Electronic copy available at: http://ssrn.com/abstract=1343042
© Copyright 2009 by N. N. Taleb.2
Forecasting is a serious professional and scientificendeavor with a certain purpose, namely to providepredictions to be used in formulating decisions, andtaking actions. The forecast translates into a decision,and, accordingly, the uncertainty attached to theforecast, i.e., the error, needs to be endogenous to thedecision itself. This holds particularly true of risk decisions. In other words, the use of the forecast needsto be determined –or modified – based on theestimated accuracy of the forecast. This, in turn createsan interdependency about what we should or shouldnot forecast –as some forecasts can be harmful todecision makers.Figure 1 illustrates such example of harm coming frombuilding risk management on the basis of extrapolative(usually highly technical) econometric methods,providing decision-makers with false confidence aboutthe risks, and finding society exposed to several trillionsin losses that put capitalism on the verge of collapse.
Figure 1- Fat tails at work. Tragic errors from underestimating potential losses, best known cases:
FNMA, Freddie Mac, Bear Stearns,Northern Rock, Lehman Brothers, inaddition to numerous hedge funds.
A key word here,
, implies the outsized role inthe total statistical properties coming from one singleobservation –such as one massive loss coming afteryears of stable profits or one massive variation unseenin past data.- “Thin-tails” allow for an ease inforecasting and tractability of the errors;- “Thick-tails” imply more difficulties ingetting a handle on the forecast errors and the fragilityof the forecast.Close to 1000 financial institutions have shut down in2007 and 2008 from the underestimation of outsizedmarket moves, with losses up to 3.6 trillion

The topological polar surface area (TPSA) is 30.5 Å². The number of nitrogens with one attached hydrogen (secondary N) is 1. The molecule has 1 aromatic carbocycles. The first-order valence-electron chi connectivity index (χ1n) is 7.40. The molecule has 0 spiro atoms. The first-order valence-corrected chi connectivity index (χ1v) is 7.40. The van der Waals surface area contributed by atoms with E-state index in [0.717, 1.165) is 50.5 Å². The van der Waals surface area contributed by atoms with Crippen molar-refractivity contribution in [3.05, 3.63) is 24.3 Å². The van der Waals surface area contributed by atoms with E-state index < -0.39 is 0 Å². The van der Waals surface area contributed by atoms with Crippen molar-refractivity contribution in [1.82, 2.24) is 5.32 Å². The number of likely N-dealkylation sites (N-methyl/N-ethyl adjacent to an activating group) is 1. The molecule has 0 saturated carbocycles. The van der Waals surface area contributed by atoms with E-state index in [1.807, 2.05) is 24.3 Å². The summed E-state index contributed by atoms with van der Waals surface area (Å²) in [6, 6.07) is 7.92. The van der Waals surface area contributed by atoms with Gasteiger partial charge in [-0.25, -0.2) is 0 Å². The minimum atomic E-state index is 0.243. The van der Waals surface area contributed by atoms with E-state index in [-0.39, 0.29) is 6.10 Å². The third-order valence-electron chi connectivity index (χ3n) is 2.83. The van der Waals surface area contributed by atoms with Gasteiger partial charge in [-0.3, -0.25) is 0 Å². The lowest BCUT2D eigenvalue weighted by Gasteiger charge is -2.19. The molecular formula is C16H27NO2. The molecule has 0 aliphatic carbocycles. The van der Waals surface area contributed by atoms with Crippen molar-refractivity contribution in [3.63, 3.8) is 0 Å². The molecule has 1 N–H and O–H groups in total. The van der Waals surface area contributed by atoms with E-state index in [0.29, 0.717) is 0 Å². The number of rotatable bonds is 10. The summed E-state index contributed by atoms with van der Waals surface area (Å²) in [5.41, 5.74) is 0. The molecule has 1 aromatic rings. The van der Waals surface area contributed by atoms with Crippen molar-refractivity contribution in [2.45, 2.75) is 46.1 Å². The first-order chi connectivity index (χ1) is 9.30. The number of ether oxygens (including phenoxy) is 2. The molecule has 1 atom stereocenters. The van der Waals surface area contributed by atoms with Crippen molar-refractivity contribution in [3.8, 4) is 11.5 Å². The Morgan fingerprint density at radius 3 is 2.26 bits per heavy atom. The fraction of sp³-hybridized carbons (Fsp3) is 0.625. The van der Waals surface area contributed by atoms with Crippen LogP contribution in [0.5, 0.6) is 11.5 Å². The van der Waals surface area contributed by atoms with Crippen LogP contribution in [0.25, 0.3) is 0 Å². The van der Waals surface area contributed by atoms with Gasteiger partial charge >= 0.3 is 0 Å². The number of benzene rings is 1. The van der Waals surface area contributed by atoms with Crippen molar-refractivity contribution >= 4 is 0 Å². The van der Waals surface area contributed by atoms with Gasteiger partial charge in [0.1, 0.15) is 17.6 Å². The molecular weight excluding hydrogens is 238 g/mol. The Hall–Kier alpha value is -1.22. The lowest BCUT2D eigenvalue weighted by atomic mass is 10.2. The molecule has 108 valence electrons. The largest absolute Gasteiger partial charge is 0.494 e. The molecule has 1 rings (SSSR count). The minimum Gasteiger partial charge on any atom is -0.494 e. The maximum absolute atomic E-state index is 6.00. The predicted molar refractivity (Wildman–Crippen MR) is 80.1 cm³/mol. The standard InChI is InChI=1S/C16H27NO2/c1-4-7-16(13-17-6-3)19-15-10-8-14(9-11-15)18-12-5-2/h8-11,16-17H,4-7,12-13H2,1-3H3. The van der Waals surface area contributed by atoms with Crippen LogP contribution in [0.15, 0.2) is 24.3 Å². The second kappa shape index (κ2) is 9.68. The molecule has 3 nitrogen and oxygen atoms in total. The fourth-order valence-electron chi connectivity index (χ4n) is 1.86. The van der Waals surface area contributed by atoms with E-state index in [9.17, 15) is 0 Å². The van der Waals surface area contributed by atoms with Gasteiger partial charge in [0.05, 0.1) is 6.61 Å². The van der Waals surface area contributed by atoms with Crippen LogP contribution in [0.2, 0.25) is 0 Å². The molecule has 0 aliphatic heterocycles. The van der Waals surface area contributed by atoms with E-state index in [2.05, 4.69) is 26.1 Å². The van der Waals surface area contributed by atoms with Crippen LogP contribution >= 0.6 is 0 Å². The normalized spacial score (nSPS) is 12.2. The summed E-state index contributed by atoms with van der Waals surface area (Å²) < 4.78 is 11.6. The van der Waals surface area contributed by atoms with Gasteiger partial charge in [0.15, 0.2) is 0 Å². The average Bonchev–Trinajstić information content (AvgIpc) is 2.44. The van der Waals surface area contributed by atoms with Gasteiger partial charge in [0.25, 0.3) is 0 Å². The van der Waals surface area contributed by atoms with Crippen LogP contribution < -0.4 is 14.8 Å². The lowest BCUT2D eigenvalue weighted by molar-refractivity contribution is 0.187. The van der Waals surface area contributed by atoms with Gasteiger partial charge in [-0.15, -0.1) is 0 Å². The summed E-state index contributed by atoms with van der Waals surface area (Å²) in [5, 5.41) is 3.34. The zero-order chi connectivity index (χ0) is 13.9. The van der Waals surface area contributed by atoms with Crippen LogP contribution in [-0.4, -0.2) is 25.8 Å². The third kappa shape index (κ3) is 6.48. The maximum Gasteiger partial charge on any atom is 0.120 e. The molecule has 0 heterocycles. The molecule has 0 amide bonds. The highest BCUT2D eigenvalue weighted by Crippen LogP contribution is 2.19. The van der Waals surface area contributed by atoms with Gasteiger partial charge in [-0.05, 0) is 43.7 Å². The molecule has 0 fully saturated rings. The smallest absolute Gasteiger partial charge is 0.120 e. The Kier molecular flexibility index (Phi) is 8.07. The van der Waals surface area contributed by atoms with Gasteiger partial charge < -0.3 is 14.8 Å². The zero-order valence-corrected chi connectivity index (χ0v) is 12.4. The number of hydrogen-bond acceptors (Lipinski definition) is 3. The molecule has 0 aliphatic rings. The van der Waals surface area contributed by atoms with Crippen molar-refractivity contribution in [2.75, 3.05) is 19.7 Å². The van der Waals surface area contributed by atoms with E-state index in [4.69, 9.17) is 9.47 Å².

. Had theirmanagers been aware of the unreliability of theforecasting methods (which were already apparent inthe data), they would have requested a different risk profile, with more robustness in risk management andsmaller dependence on complex derivatives.
A- The Smoking Gun
We conducted a simple scientific examination of economic data, using a near-exhaustive set thatincludes 38 “tradable” variables
that allow for dailyprices: major equity indices across the globe (US,Europe, Asia, Latin America), most metals (gold, silver),major interest rate securities, main currencies –whatwe believe represents around 98% of tradable volume.We analyzed the properties of the logarithmic returnswhere
t can be 1 day, 10 days,or 66 days (non-overlapping intervals)
. A conventional test of nonnormality used in theliterature is the excess kurtosis over the normaldistribution. Thus we measured the fourth noncentralmoment of the distributions andfocused on the stability of the measurements.
Bloomberg, Feb 5, 2009.
We selected a set of near-exhaustive economic data thatincludes “tradable” securities that allow for a future or aforward market: most equity indices across the globe, mostmetals, most interest rate securities, most currencies. Wecollected all available traded futures data –what we believerepresents around 98% of tradable volume. The reason weselected tradable data is because of the certainty of thepractical aspect of a price on which one can transact: anontradable currency price can lend itself to all manner of manipulation. More precisely we selected “continuously rolled”futures in which the returns from holding a security are built-in. For instance analyses of Dow Jones that fail to account fordividend payments or analyses of currencies that do notinclude interest rates provide a bias in the measurement of themean and higher moments.
By convention we use t=1 as one business day.